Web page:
The name on everyone’s lips is going to be Natasha J Barnes judging by the exceptional performance she delivered at the wonderful Wolverhampton Grand last night. Stepping out as funny girl, Fanny Brice, Barnes was beyond stunning in the role. Her characterisation was sublime; her acting a delight and her voice was something other worldly. Her crisp, warm vocals sent shivers down the spine and she well and truly held the audience in the palm of her hand. You laughed with her, you cried with her and that is testament to her excellent performance. At the end as she held back tears as the crowd clambered to their feet, it was so incredibly clear why she took the West End by storm when she stepped into the role that Sheridan Smith had been lauded for.
Funny Girl is undoubtedly a joyous show, yet manages to retain its integrity with a heart-wrenching storyline. With a rich score, the perennial favourites were delivered exquisitely. From People to I’m The Greatest Star and the Act One closer, Don’t Rain On My Parade, each number gloriously filled the auditorium. Although this show is very much held together by the sheer magnitude of Barnes’s performance, the rest of the cast are undoubtedly the glue that brings this show together.
Darius Campbell’s velvety tones suit the suave Nick Arnstein and his onstage chemistry with Barnes is palpable. A particular highlight was their playful duet You Are Woman, I Am Man, which contrasted well with their touching rendition of Who Are You Now? Great support came from Nova Skipp as Mrs Brice, who played well against the lovely Joshua Lay as Eddie. His impeccable dancing was a joy to watch and his unrequited love for Fanny Brice is beautifully evoked. The ensemble ooze an energy that makes this show so watchable and quite simply, Funny Girl is a hit.
Musical Director Ben Van Tienan led the orchestra with unswerving prowess, his enthusiasm shone from the pit and the music was simply divine. Under the direction of Michael Mayer, Funny Girl is a show brimming with heart and led by a star.
Talent is not hard to find in the Midlands. However, the most astonishing thing to uncover is finding a show brimming with so much talent that there is not one single weak link. Last night, BITA's performance of In The Heights was simply astonishing. It left me speechless. The outstanding professionalism of the show was a testament to the whole company.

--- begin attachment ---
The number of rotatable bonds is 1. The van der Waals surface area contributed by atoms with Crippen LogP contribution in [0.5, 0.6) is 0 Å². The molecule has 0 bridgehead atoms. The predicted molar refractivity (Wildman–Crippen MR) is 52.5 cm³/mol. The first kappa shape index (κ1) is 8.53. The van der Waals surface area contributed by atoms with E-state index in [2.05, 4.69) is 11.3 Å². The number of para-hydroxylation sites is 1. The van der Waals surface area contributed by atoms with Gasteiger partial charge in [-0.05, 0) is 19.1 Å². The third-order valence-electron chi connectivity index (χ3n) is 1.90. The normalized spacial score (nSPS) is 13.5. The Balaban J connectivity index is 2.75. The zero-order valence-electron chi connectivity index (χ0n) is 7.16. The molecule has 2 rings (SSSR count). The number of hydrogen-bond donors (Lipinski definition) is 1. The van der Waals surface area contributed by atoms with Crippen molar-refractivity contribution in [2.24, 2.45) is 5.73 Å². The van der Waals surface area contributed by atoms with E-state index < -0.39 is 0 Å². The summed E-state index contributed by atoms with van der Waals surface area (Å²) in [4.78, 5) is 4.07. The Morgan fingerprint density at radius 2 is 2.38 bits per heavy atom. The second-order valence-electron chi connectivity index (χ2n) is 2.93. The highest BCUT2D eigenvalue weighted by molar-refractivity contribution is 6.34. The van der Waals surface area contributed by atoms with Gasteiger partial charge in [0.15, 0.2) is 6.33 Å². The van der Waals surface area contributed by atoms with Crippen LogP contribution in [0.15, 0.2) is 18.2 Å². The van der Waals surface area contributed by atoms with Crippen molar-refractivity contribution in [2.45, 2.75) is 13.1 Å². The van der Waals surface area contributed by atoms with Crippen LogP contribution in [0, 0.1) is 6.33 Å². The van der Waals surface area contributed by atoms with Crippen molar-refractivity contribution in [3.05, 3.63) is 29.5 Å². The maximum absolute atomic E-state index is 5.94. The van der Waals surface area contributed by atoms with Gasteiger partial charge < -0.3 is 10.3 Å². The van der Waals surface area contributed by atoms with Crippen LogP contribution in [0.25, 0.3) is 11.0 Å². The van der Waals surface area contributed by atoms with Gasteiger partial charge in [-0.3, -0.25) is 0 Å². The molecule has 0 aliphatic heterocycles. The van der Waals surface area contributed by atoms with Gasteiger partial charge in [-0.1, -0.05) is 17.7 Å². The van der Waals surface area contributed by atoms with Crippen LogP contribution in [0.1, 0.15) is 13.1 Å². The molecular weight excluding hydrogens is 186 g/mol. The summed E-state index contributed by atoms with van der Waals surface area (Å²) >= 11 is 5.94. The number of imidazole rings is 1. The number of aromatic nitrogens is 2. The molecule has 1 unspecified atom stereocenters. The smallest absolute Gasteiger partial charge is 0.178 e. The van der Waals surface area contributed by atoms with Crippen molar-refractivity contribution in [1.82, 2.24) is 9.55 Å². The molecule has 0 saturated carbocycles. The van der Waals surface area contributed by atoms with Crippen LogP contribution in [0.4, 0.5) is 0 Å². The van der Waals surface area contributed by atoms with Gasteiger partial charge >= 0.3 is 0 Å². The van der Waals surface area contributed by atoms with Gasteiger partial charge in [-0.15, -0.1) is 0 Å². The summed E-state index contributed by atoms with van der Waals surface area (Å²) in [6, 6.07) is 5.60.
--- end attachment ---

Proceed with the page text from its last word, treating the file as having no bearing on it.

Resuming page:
This Tony award-winning show is no mean feat to take on. With music and lyrics by the immensely talented Lin-Manuel Miranda, it's wonderful score is insanely complex.
Backdropped by a wonderful set designed by Andrew Exeter (who's lighting design complemented well), we were immediately transported to Washington Heights.
We quickly meet Usnavi who dreams of returning to the Dominican Republic. The protagonist of the piece, the role is played exceptionally well in the more than capable hands of Jack Christou. Leading the ensemble with prowess, he shines in all numbers, particularly the iconic ensemble pieces In The Heights and 96,000.
Erin Chalk's Nina and Martha Graham's Vanessa were vocally stunning, their delivery of Breathe and It Won't Be Long Now, respectively, were spine tinglingly good. With characterisation and vocals unfaltering from all, other stand out performances came from Dec Foster as Benny with Matt Perry as Kevin and Vicki Addis as Camilla, successfully portraying characters beyond their years as Nina's parents. However, the shining example of this came from the delightful Amy Evans as Abuela. Conveying the mature Latino with sheer conviction, she encapsulated the role beautifully.
Towering support came from Billy Vale as Sonny and Mollie-Mae Hallahan as Daniella, with a cheeky cameo from Dan Sharrock as Jose.
Under the accomplished talents of Chris Passey, Attiye Partridge, Ben MacSkimming and Lindon Barr, the space was filled with energy from beginning to end. With visually breathtaking choreography, the entire cast have delivered a superlative show. Bloody brilliant.
Theatre1 is a relatively new production team who works to bring professional standard contemporary musicals to the Stafford audience. I am pleased to say that their latest offering, I Love You Because by Ryan Cunningham and Joshua Salzman not only fulfils this brief in spectacular fashion but also has as much heart as the precocious cast has talent.